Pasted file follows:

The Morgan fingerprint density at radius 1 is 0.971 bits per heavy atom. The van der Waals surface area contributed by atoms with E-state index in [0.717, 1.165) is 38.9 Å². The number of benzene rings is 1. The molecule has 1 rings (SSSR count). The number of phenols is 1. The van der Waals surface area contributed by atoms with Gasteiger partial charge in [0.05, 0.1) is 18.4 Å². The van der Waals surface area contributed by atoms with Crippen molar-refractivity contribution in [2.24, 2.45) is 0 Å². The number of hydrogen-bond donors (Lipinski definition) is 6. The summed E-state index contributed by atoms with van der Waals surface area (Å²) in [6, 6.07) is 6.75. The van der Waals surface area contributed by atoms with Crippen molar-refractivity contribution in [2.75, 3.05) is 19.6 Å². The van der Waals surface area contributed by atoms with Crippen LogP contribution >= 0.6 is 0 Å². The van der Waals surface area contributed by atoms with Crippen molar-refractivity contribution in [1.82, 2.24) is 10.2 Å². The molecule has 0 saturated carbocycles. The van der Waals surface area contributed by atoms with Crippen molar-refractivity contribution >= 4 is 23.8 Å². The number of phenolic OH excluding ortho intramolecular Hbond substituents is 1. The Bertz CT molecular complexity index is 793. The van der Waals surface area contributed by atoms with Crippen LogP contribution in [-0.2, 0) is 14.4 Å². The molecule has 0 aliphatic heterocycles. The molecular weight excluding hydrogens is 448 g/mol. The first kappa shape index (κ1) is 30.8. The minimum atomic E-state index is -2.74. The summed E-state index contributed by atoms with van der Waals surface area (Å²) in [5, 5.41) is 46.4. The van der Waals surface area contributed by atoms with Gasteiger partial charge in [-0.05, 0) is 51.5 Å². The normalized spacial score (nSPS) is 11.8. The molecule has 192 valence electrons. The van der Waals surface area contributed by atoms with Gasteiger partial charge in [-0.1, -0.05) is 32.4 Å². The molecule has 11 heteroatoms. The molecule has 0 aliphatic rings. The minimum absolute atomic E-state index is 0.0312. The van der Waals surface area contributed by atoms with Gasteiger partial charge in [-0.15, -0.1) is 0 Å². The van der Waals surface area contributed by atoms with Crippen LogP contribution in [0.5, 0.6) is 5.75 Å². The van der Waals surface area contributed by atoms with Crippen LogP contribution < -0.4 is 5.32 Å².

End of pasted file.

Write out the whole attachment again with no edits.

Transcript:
The Morgan fingerprint density at radius 1 is 0.971 bits per heavy atom. The van der Waals surface area contributed by atoms with E-state index in [0.717, 1.165) is 38.9 Å². The number of benzene rings is 1. The molecule has 1 rings (SSSR count). The number of phenols is 1. The van der Waals surface area contributed by atoms with Gasteiger partial charge in [0.05, 0.1) is 18.4 Å². The van der Waals surface area contributed by atoms with Crippen molar-refractivity contribution in [2.24, 2.45) is 0 Å². The number of hydrogen-bond donors (Lipinski definition) is 6. The summed E-state index contributed by atoms with van der Waals surface area (Å²) in [6, 6.07) is 6.75. The van der Waals surface area contributed by atoms with Crippen molar-refractivity contribution in [2.75, 3.05) is 19.6 Å². The van der Waals surface area contributed by atoms with Crippen LogP contribution >= 0.6 is 0 Å². The van der Waals surface area contributed by atoms with Crippen molar-refractivity contribution in [1.82, 2.24) is 10.2 Å². The molecule has 0 saturated carbocycles. The van der Waals surface area contributed by atoms with Crippen molar-refractivity contribution >= 4 is 23.8 Å². The number of phenolic OH excluding ortho intramolecular Hbond substituents is 1. The Bertz CT molecular complexity index is 793. The van der Waals surface area contributed by atoms with Crippen LogP contribution in [-0.2, 0) is 14.4 Å². The molecule has 0 aliphatic heterocycles. The molecular weight excluding hydrogens is 448 g/mol. The first kappa shape index (κ1) is 30.8. The minimum atomic E-state index is -2.74. The summed E-state index contributed by atoms with van der Waals surface area (Å²) in [5, 5.41) is 46.4. The van der Waals surface area contributed by atoms with Gasteiger partial charge in [-0.05, 0) is 51.5 Å². The normalized spacial score (nSPS) is 11.8. The molecule has 192 valence electrons. The van der Waals surface area contributed by atoms with Gasteiger partial charge in [-0.1, -0.05) is 32.4 Å². The molecule has 11 heteroatoms. The molecule has 0 aliphatic rings. The minimum absolute atomic E-state index is 0.0312. The van der Waals surface area contributed by atoms with Gasteiger partial charge in [-0.15, -0.1) is 0 Å². The van der Waals surface area contributed by atoms with Crippen LogP contribution in [0.5, 0.6) is 5.75 Å². The van der Waals surface area contributed by atoms with Crippen LogP contribution < -0.4 is 5.32 Å².